This course, which takes a holistic view of the environment and society, will enable you to study many of today's pressing problems, such as climatic change and natural hazards, which affect people worldwide and have both physical and human dimensions. By using a combination of lectures, tutorials and practicals, and by drawing on examples from around the world and from around Scotland, you will gain a deeper understanding of the breadth and relevance of contemporary geographical studies. Assessment will be based mainly on work that is submitted and continuously assessed throughout the course.
Just as the world needs its doctors, nurses and teachers, engineering is something which we simply couldn't do without. Engineers are some of the best-equipped workers in the world, and is certainly worth consideration by anyone with a passion for physics, creative thinking and the opportunity to make a real difference in the world.
Engineers design and manufacture a diverse range of products from skyscrapers, cars, trains and turbines in power stations through to space rockets, satellites, mobile phones and the components that power medical equipment. Engineering involves combining Physics, Maths and Computing to analyse engineering systems and the application of your skills to design, make and test the products you have built.
The Physics and Engineering course is being offered at three sites in Edinburgh. The Physics section of the course begins at King’s Buildings at Edinburgh University, continues to the Mechanical Engineering section at Heriot-Watt University’s Riccarton Campus, in the School of Engineering and Physical Sciences, and finishes at Edinburgh Napier University’s Merchiston Campus, in the School of Engineering and Built Environment for the Electrical Engineering section of the course. It is broad ranging, with themes in waves and quantum physics and in the principles and applications of mechanical and electrical engineering. There will be a wide variety of teaching methods used – practical workshops, lectures, written work, tests and group sessions. The practical nature of the course does not lend itself to one final written examination, therefore all elements of the course will be continuously assessed.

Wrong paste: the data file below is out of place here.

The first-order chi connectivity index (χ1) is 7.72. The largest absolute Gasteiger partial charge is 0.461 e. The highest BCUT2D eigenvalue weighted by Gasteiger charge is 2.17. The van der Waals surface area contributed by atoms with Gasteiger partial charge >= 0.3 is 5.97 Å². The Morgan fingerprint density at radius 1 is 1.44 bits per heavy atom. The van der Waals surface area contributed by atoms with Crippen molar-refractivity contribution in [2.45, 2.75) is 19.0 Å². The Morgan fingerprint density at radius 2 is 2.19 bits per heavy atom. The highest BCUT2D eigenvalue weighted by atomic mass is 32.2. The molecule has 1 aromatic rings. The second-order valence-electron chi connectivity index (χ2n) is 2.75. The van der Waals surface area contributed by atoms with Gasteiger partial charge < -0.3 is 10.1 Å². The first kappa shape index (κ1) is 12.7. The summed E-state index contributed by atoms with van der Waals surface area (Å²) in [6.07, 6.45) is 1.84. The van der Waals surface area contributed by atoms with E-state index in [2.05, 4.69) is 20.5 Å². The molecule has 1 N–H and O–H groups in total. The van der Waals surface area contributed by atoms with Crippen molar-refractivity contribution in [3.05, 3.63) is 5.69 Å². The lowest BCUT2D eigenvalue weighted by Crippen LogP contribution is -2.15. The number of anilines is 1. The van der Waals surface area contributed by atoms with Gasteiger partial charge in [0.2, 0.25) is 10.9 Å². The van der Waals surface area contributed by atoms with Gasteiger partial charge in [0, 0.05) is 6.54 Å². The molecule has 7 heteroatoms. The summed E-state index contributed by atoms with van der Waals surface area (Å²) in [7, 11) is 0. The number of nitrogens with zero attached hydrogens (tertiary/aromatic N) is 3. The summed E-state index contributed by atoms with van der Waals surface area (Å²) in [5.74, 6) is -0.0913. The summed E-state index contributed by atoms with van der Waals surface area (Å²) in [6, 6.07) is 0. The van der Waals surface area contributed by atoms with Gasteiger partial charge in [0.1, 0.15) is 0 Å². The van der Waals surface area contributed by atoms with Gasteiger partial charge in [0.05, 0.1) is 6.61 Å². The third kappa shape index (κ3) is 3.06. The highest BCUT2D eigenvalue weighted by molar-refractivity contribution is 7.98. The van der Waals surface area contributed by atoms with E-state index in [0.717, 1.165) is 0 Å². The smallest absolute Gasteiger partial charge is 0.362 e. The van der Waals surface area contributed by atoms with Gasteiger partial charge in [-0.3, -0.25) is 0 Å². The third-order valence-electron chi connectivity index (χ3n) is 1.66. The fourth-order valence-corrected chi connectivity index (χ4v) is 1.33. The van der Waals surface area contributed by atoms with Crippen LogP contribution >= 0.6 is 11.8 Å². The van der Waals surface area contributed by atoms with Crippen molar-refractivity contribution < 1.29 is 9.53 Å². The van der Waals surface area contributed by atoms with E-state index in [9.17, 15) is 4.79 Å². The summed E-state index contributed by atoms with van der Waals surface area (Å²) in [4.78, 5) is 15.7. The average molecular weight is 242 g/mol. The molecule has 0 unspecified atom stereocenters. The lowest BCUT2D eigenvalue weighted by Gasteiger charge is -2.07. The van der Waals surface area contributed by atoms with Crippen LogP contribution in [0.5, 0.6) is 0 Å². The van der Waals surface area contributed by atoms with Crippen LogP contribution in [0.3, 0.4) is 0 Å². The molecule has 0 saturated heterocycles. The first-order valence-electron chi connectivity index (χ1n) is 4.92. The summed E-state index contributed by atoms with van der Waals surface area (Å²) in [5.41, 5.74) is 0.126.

Psychology is the science of everything we humans feel, think and do. This course will introduce you to a range of psychological topics that attempt to explain how we view the world, our personalities, thinking processes and emotions, and the ways that we behave and interact with one another. Through lectures, tutorial discussions and workshop activities, you will study some key psychological theories and research findings, as well as research methods used by psychologists. The course includes in-class hands-on mini-experiments and behavioural observation.
In order to join this course you do not need to have studied psychology previously (e.g. for Higher or National 5), and we assume no prior knowledge. However, if you have studied psychology at school you will still find the course interesting as the topics are different from those you may be familiar with, and we will expect you to develop deeper understanding and critical thinking.
Assessments include coursework (an essay and a brief research report, 65%) and an examination (35%).
This course is designed to introduce students to University teaching on Sociology and Criminology. These are two distinct, but closely related, fields of teaching, research and theory. Throughout the course we will highlight important linkages between the two sections.
The first part of the course comprises the sociology sessions. This part of the course will introduce students to ‘sociological thinking’ and a grounding in some of the key ways that different thinkers have tried to describe and explain human society. Each session will challenge students to use these different sociological approaches to explore a range of important and fascinating issues, such as gender, cities, the media and everyday social interaction.
The second part of the course introduces the study of criminology through an initial look at some of the ways people have tried to explain and study crime, followed by sessions looking at some of the central institutions of the criminal justice system, and some of the key topics that criminologists study. The key aims of this module are to enable students to: a) develop a basic understanding of sociological and criminological approaches to studying and understanding social life; b) have knowledge of key arguments and theories within the topics covered; c) be able to start to apply sociological/criminological theories to contemporary social problems.